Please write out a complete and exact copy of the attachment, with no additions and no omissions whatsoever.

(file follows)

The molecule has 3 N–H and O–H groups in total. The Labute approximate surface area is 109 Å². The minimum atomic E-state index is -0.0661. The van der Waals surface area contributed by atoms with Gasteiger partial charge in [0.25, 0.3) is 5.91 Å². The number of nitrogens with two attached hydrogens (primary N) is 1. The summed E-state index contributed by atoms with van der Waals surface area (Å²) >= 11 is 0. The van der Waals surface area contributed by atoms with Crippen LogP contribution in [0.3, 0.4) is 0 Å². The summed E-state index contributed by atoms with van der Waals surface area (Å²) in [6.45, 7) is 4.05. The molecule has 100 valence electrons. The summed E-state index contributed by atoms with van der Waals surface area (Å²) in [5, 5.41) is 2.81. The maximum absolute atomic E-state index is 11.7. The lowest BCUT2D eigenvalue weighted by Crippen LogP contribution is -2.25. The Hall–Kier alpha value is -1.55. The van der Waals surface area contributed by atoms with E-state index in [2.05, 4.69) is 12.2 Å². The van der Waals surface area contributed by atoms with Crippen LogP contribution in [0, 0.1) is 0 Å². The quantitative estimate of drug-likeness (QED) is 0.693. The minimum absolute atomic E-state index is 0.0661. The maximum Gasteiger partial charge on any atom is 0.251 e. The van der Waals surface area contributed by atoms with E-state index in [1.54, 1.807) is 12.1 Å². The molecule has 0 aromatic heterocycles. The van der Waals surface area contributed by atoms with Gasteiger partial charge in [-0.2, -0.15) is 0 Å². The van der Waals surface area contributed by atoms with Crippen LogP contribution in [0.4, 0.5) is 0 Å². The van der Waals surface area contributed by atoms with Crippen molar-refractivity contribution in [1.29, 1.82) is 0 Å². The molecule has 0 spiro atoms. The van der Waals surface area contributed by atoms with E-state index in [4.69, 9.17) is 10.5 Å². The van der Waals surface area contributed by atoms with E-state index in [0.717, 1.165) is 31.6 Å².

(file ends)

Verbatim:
The molecule has 3 N–H and O–H groups in total. The Labute approximate surface area is 109 Å². The minimum atomic E-state index is -0.0661. The van der Waals surface area contributed by atoms with Gasteiger partial charge in [0.25, 0.3) is 5.91 Å². The number of nitrogens with two attached hydrogens (primary N) is 1. The summed E-state index contributed by atoms with van der Waals surface area (Å²) >= 11 is 0. The van der Waals surface area contributed by atoms with Crippen LogP contribution in [0.3, 0.4) is 0 Å². The summed E-state index contributed by atoms with van der Waals surface area (Å²) in [6.45, 7) is 4.05. The molecule has 100 valence electrons. The summed E-state index contributed by atoms with van der Waals surface area (Å²) in [5, 5.41) is 2.81. The maximum absolute atomic E-state index is 11.7. The lowest BCUT2D eigenvalue weighted by Crippen LogP contribution is -2.25. The Hall–Kier alpha value is -1.55. The van der Waals surface area contributed by atoms with E-state index in [2.05, 4.69) is 12.2 Å². The van der Waals surface area contributed by atoms with Crippen LogP contribution in [0, 0.1) is 0 Å². The quantitative estimate of drug-likeness (QED) is 0.693. The minimum absolute atomic E-state index is 0.0661. The maximum Gasteiger partial charge on any atom is 0.251 e. The van der Waals surface area contributed by atoms with E-state index in [1.54, 1.807) is 12.1 Å². The molecule has 0 aromatic heterocycles. The van der Waals surface area contributed by atoms with Gasteiger partial charge in [-0.2, -0.15) is 0 Å². The van der Waals surface area contributed by atoms with Crippen LogP contribution in [0.4, 0.5) is 0 Å². The van der Waals surface area contributed by atoms with Crippen molar-refractivity contribution in [1.29, 1.82) is 0 Å². The molecule has 0 spiro atoms. The van der Waals surface area contributed by atoms with E-state index in [4.69, 9.17) is 10.5 Å². The van der Waals surface area contributed by atoms with E-state index in [0.717, 1.165) is 31.6 Å².